Another victim of the blasts, Sani Abdulkadir, told Sunday Vanguard: “I came to the mosque a bit late, and walked into the confusion. While trying to escape I was hit by bullet directly on my chest and fell face flat on the ground but before hitting the ground, as I turned, another bullet hit me directed on my thigh.
“But I saw one of the gunmen clearly; he was on top of the perimeter fence of the mosque; he was a young man I suspect should be under 20years. This is all I could remember; I was told I went into coma and brought to hospital in a pool of blood”.
Kabiru Ibrahim: I hid among the dead
Ibrahim, also a victim, said: “The blast sent him sprawling on the floor as he realised that blood was oozing out of his chest as a result of sharp objects that hit him.
“I hid among the dead to escape the gunman shooting sporadically from a height,”he said.
“The good thing was that angry worshipers took the bull by the horn and went after him and brought him to the ground and administered instant justice”.
He added that the rescue team found him alive among the dead and brought him to hospital.
“I saw hell; I sniffed death and slept among the dead in the house of God; but I remain grateful that I am alive to tell the story”.
Farouk: I saw smoking van
13-year-old Farouk told his own story: “I was in the mosque with my elder brothers when the blasts occurred.
“I saw one of the suicide bombers alighting from a smoking Sienna van. A quarrel ensued between him and worshipers who surrounded him because they suspected that the way he waded dangerously through the crowd was unusual.
“The suicide bomber was also armed with a very big gun; but before I could make sense out of the developing event, I heard a deafening sound that sent me to the ground.
“It was later in hospital that doctors told me that I was brought in from the scene of the blasts in a pool of blood.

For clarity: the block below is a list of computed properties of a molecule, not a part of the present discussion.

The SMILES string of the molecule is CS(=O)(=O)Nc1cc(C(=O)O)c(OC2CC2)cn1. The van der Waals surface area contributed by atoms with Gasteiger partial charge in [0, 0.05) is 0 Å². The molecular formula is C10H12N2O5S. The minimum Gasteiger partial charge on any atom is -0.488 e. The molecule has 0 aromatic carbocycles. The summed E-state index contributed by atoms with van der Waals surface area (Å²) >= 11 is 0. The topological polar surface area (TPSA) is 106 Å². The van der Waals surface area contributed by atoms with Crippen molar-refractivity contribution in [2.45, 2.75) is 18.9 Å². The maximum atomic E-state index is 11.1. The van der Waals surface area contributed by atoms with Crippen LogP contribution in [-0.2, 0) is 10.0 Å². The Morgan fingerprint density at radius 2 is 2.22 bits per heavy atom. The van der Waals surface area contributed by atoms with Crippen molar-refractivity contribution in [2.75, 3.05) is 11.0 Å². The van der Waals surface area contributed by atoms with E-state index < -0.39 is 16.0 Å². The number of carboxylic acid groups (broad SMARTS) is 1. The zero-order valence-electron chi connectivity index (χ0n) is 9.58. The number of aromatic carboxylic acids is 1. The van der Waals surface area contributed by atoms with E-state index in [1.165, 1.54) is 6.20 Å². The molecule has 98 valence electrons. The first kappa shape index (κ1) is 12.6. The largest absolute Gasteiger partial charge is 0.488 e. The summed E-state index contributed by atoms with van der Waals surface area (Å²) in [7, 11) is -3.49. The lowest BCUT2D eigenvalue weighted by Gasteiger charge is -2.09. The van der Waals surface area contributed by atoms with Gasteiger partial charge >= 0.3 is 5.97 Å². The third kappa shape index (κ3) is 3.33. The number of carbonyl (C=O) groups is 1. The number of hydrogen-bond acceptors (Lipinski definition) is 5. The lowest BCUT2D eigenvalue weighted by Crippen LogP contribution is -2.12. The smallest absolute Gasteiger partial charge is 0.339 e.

“I want you to tell the governor about my predicament. I was told that two pallets of bullet were lodged in my tummy and no one has done anything to remove them. I don’t want to die now; please tell the governor”.
He revealed that his two brothers were still unaccounted for.
Babangida Hamisu: I thought I was dead
Babangida Hamisu, who escaped death by the whiskers, explained that the loud bang snuffed life out of some worshipers within close proximity of the blasts.
Hamisu, whose body was riddled with bullets, stated: “I thought I was dead but I’m surprised I survived”.
He explained that after surviving the blasts, he tried to escape from the scene only for a gunman to target and hit me; I hit him. “I hit the floor instantly”, he said.
10-year old Yusuf Sada: I became unconscious
Sada was also hit by the terrorists’ bullets on his chest and leg.
“I became unconscious; I was later conveyed to hospital”, he said.
Another victim, Isa Muhammad, 6, was still lying unconscious in hospital.
His father, Malam Muhammad Sada, told Sunday Vanguard that the boy went to the mosque in company of his brother, adding, “My two other children returned home safely”.
Nigerians must unite against terror – APC
Meanwhile, All Progressives Congress (APC) condemned, in the strongest terms possible, the Friday “senseless attack on innocent worshipers at a mosque in Kano”, saying terrorism will never prevail no matter how long it takes.
In a statement in Lagos, yesterday, by its National Publicity Secretary, Alhaji Lai Mohammed, the party said the attack again confirmed what it (APC) has always believed: That terrorism is an attack on our nationhood and the way we live.
”Every attack against innocent people, including women and children, or those who are performing or pursuing their commitment to their God or faith, is a cowardly and senseless victimization and exploitation of vulnerability,”the party said.